Canada could be going to court once again on a child welfare matter.
On Friday Indigenous Services Minister Jane Philpott and national Indigenous leaders announced they would co-develop new child and family services legislation in an effort to put child welfare into the hands of First Nations, Inuit and Metis communities.
But hours after that announcement the Department of Justice sent a letter to the Canadian Human Rights Tribunal (CHRT) saying the issue of compensation for children who have suffered in care may have to involve litigation.
The letter, signed by Robert Frater, the chief general counsel for Justice Canada, says the government is “committed to discussing the compensation issue with the parties, and attempting to reach a resolution” to the matter of compensation, “but in view of the fact that we have not yet received final instruction, it is apparent that we will likely have to set the issue down for argument on one or more of the dates agreed upon for the new year.”
That final instruction on compensation, according to a government source, will come from cabinet.
Philpott was questioned on the issue by First Nation leaders Wednesday at the Assembly of First Nations Special Chiefs Assembly in Ottawa.
The minister said Canada wants to settle the compensation issue “without using courts or tribunals — that to me is the way to do it.”
A 2016 CHRT ruling said that Canada denied services to First Nations children living on-reserve, which in turn had adverse impacts on them. The tribunal also said that federal funding mechanisms incentivized the removal of children from their families and placement into state care.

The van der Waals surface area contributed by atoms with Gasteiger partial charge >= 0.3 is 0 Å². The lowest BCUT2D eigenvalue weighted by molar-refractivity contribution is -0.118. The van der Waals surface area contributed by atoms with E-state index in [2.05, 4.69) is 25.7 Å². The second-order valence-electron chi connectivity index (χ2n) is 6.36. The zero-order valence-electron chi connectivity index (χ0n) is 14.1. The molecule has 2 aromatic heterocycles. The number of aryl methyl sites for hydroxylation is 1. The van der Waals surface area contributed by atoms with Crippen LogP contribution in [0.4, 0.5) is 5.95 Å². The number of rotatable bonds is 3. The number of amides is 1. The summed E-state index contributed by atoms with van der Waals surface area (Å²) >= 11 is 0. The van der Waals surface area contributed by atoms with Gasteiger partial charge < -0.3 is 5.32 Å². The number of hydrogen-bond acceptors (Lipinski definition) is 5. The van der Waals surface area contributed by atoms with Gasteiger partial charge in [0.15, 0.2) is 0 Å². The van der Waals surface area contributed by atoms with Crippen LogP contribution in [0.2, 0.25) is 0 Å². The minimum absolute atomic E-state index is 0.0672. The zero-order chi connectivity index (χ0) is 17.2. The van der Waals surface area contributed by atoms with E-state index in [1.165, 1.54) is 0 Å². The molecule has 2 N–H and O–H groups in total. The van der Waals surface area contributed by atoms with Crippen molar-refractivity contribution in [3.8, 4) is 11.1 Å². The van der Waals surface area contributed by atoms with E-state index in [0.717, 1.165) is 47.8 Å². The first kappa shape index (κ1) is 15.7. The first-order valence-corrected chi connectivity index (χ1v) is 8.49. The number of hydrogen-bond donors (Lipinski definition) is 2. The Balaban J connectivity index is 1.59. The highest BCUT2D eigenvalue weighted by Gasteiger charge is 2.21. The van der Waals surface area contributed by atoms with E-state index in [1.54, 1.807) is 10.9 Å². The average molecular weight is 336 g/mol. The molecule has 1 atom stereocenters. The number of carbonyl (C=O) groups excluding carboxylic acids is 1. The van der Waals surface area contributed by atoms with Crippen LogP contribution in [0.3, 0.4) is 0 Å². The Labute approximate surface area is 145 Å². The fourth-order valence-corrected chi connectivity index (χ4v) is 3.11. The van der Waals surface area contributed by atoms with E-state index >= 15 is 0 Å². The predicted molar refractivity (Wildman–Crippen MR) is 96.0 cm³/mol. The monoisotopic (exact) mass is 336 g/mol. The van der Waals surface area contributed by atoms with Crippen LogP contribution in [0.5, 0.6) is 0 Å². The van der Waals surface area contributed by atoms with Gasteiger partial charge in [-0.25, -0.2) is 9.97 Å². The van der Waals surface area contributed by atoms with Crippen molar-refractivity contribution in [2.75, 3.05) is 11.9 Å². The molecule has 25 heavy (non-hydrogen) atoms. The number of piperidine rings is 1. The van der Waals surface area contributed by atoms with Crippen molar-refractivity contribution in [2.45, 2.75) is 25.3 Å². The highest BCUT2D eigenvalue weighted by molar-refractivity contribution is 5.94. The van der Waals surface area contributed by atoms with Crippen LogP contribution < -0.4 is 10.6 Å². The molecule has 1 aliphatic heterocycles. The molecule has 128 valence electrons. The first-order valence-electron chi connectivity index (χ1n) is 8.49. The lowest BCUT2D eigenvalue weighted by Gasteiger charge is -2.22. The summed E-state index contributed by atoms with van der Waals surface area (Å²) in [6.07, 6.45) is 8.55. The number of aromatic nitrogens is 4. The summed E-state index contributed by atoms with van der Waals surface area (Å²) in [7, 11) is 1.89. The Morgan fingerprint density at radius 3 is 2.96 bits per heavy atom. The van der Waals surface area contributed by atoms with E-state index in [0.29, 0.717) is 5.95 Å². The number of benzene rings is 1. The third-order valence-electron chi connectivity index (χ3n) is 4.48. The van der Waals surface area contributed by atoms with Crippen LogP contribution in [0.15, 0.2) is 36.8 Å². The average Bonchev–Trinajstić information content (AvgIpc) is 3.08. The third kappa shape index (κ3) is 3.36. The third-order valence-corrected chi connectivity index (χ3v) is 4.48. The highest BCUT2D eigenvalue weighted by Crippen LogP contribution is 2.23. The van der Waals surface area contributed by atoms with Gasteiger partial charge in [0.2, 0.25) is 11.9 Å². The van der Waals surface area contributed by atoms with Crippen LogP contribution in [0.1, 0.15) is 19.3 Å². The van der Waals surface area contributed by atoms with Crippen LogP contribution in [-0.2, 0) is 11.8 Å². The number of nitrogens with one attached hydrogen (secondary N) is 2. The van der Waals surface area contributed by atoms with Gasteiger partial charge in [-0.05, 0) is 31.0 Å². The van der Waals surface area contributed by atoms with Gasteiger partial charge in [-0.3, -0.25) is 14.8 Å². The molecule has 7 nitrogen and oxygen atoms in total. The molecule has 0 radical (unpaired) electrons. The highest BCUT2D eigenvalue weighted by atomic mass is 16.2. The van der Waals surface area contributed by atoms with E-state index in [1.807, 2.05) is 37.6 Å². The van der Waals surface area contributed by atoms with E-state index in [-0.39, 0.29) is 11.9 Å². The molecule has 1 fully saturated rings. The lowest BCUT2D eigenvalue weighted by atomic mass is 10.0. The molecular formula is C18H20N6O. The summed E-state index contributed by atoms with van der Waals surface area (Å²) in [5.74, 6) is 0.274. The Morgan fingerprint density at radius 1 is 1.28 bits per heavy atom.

The CHRT ordered the government to cease discriminatory practices against First Nations children, to reform its First Nations Child and Family Services program, to cease applying a narrow interpretation of Jordan’s Principle, and immediately implement the full meaning of Jordan’s Principle.
The tribunal also has jurisdiction to compel government to compensate children who were victims of government’s discriminatory practices, including those who were taken from their families.
While government has begun to change its policies on child welfare, including last week’s promise of new child and family services legislation in the new year, it has not settled the issue of compensation.
Cindy Blackstock of the First Nations Child and Family Caring Society (FNCFCS), a co-complainant on the case, says government’s messaging on compensation is “confusing,” and that she hopes the matter can be settled out of court, but that the Caring Society is willing to litigate to ensure children receive just compensation for their suffering.
“Canada informed us late Friday night that they wanted to litigate that question [of compensation],” she said, “and today we learn from the minister that they want to sit down.”
Friday marked the tribunal’s deadline for Canada to respond on the matter.
Blackstock said time is of the essence since the tribunal only has jurisdiction to compel government’s actions on the matter until March 2019.
“So at this point I guess we’ll be preparing to litigate and we’ll see if Canada has something to say about that,” she told reporters at the AFN Assembly Wednesday.
Atikameksheng Anishnawbek First Nation Chief Valerie Richer stood before the assembly Wednesady and appealed directly to Philpott following the minister’s speech.